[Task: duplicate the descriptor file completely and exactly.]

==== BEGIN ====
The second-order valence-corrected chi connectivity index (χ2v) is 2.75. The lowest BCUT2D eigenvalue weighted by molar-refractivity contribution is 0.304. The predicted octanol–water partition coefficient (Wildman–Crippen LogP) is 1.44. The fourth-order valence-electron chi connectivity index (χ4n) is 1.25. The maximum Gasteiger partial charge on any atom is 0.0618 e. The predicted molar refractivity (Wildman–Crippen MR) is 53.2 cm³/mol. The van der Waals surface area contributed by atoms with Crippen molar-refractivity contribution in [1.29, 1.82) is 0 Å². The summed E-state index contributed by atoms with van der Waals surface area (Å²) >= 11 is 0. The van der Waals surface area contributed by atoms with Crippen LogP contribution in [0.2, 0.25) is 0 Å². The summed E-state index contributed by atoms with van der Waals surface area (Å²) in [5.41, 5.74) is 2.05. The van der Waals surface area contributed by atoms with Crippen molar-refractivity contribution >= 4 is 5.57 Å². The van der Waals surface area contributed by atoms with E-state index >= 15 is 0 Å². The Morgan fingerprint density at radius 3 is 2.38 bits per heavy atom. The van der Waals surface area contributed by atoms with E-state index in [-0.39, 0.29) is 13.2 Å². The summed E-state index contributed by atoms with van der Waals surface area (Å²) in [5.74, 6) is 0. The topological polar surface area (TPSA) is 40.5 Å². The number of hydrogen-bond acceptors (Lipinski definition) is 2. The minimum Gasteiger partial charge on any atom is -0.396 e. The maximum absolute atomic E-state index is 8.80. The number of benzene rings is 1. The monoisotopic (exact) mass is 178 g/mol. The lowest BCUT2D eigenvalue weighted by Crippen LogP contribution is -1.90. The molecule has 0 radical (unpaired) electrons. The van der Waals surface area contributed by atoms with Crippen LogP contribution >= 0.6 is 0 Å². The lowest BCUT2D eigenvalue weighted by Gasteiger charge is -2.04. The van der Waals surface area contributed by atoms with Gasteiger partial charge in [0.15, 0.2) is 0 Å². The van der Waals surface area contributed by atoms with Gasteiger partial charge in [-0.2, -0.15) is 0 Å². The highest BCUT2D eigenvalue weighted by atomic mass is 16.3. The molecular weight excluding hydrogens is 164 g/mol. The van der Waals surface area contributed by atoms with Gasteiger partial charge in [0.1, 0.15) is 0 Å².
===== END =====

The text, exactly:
The second-order valence-corrected chi connectivity index (χ2v) is 2.75. The lowest BCUT2D eigenvalue weighted by molar-refractivity contribution is 0.304. The predicted octanol–water partition coefficient (Wildman–Crippen LogP) is 1.44. The fourth-order valence-electron chi connectivity index (χ4n) is 1.25. The maximum Gasteiger partial charge on any atom is 0.0618 e. The predicted molar refractivity (Wildman–Crippen MR) is 53.2 cm³/mol. The van der Waals surface area contributed by atoms with Crippen molar-refractivity contribution in [1.29, 1.82) is 0 Å². The summed E-state index contributed by atoms with van der Waals surface area (Å²) >= 11 is 0. The van der Waals surface area contributed by atoms with Crippen LogP contribution in [0.2, 0.25) is 0 Å². The summed E-state index contributed by atoms with van der Waals surface area (Å²) in [5.41, 5.74) is 2.05. The van der Waals surface area contributed by atoms with Crippen molar-refractivity contribution >= 4 is 5.57 Å². The van der Waals surface area contributed by atoms with E-state index >= 15 is 0 Å². The Morgan fingerprint density at radius 3 is 2.38 bits per heavy atom. The van der Waals surface area contributed by atoms with E-state index in [-0.39, 0.29) is 13.2 Å². The summed E-state index contributed by atoms with van der Waals surface area (Å²) in [5.74, 6) is 0. The topological polar surface area (TPSA) is 40.5 Å². The number of hydrogen-bond acceptors (Lipinski definition) is 2. The minimum Gasteiger partial charge on any atom is -0.396 e. The maximum absolute atomic E-state index is 8.80. The number of benzene rings is 1. The monoisotopic (exact) mass is 178 g/mol. The lowest BCUT2D eigenvalue weighted by Crippen LogP contribution is -1.90. The molecule has 0 radical (unpaired) electrons. The van der Waals surface area contributed by atoms with Crippen LogP contribution >= 0.6 is 0 Å². The lowest BCUT2D eigenvalue weighted by Gasteiger charge is -2.04. The van der Waals surface area contributed by atoms with Gasteiger partial charge in [0.15, 0.2) is 0 Å². The van der Waals surface area contributed by atoms with Gasteiger partial charge in [-0.2, -0.15) is 0 Å². The highest BCUT2D eigenvalue weighted by atomic mass is 16.3. The molecular weight excluding hydrogens is 164 g/mol. The van der Waals surface area contributed by atoms with Gasteiger partial charge in [0.1, 0.15) is 0 Å².